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Experts: When it comes to toy safety, age awareness is key

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One child is treated in a U.S. emergency room every three minutes for a toy-related injury, according to a consumer product safety group.

Working with our parent company, Sinclair Broadcast Group, we want you to be empowered to make sure the toys you’re buying this holiday season are safe.

Joan Lawrence, senior vice president of safety affairs for The Toy Association, says age awareness is the biggest thing shoppers need to pay attention to.

"Older kids' toys will have small parts. That's really important to keep those away from those younger children," she says.

Lisa DeLuca, a mother of two sets of twins, has two very different ages she's looking for when it comes to holiday shopping. The boys are 5 years old and the girls are 2.

"The boys are a little older so they're into the smaller pieces, so they like Legos and that's tougher for the girls, because they'll pick up pieces and put them toward their mouth," DeLuca says.

Experts say an easy way to see if a toy is safe is to use a toilet paper roll. If the part fits into the roll it is too small for kids ages 3 and younger. Lawrence says you can still get the products - just keep them away from the younger kids.

Also, the label on each toy is marked to show what age group may use it.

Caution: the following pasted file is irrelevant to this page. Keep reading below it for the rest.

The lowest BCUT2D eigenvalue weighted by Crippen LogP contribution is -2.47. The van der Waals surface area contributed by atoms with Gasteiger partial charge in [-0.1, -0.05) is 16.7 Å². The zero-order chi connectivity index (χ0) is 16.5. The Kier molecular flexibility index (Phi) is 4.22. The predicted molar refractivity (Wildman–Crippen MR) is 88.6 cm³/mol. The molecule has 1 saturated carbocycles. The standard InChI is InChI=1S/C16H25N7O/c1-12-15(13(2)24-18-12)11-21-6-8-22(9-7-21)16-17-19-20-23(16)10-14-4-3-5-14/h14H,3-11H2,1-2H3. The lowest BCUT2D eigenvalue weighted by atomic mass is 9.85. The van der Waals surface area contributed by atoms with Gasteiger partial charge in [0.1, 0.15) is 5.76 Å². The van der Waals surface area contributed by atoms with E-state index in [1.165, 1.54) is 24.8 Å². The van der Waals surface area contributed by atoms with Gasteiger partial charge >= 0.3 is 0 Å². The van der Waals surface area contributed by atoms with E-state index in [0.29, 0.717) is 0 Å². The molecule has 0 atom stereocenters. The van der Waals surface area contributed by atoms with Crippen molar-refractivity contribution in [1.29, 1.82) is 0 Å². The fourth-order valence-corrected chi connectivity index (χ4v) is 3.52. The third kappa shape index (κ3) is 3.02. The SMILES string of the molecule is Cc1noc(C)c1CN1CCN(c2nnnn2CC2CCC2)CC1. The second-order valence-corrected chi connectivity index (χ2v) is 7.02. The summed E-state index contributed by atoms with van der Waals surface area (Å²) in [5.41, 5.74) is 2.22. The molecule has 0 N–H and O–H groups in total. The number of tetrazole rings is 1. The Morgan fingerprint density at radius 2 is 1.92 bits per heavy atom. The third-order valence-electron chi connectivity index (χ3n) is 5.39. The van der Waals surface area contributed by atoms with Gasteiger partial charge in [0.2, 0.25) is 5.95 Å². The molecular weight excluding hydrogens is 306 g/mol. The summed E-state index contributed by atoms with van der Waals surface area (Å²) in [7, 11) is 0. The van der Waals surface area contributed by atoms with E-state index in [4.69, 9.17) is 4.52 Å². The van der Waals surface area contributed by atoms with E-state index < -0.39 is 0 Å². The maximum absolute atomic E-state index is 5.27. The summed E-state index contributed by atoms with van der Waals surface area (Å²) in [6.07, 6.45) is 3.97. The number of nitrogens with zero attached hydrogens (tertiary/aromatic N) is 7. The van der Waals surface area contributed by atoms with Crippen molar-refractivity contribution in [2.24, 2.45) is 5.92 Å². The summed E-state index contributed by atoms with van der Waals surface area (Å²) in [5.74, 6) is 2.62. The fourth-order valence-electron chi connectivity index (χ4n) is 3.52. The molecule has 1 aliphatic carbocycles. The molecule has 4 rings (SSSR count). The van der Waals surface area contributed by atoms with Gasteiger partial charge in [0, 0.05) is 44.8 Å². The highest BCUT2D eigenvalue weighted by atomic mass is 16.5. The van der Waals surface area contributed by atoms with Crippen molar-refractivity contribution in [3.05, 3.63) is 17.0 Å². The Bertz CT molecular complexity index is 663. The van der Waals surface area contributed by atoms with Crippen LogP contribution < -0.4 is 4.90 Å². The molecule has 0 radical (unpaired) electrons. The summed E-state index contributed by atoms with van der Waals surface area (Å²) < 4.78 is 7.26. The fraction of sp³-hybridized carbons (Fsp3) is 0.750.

The U.S. has strict safety standards that every toy must meet, from its physical parts to its chemical makeup. But consumers should always inspect the toys themselves to look for defects or poor design.

And, if you're ordering online, you also want to be careful where you're ordering from.

"We always recommend to shop with a retailer that you know and trust," says Lawrence. "You want to go with someone you know will be around if there's an issue."

Parents should also read online reviews, look for the age grade and safety guidelines - and pay attention to recalls, so if there is an issue, you can catch it quickly.

DeLuca says recalls mean that the toy manufacturer is responsible.

"You know they're doing their job - that you're going to be safe and your kids will be safe," she says. "So I actually appreciate it, and a recall is just a way to say it could happen to you, but hopefully it doesn't up to that point."

If you would like to check on toy recalls before you shop, go to the Consumer Product Safety Commission website or The Toy Association's website at www.playsafe.org.


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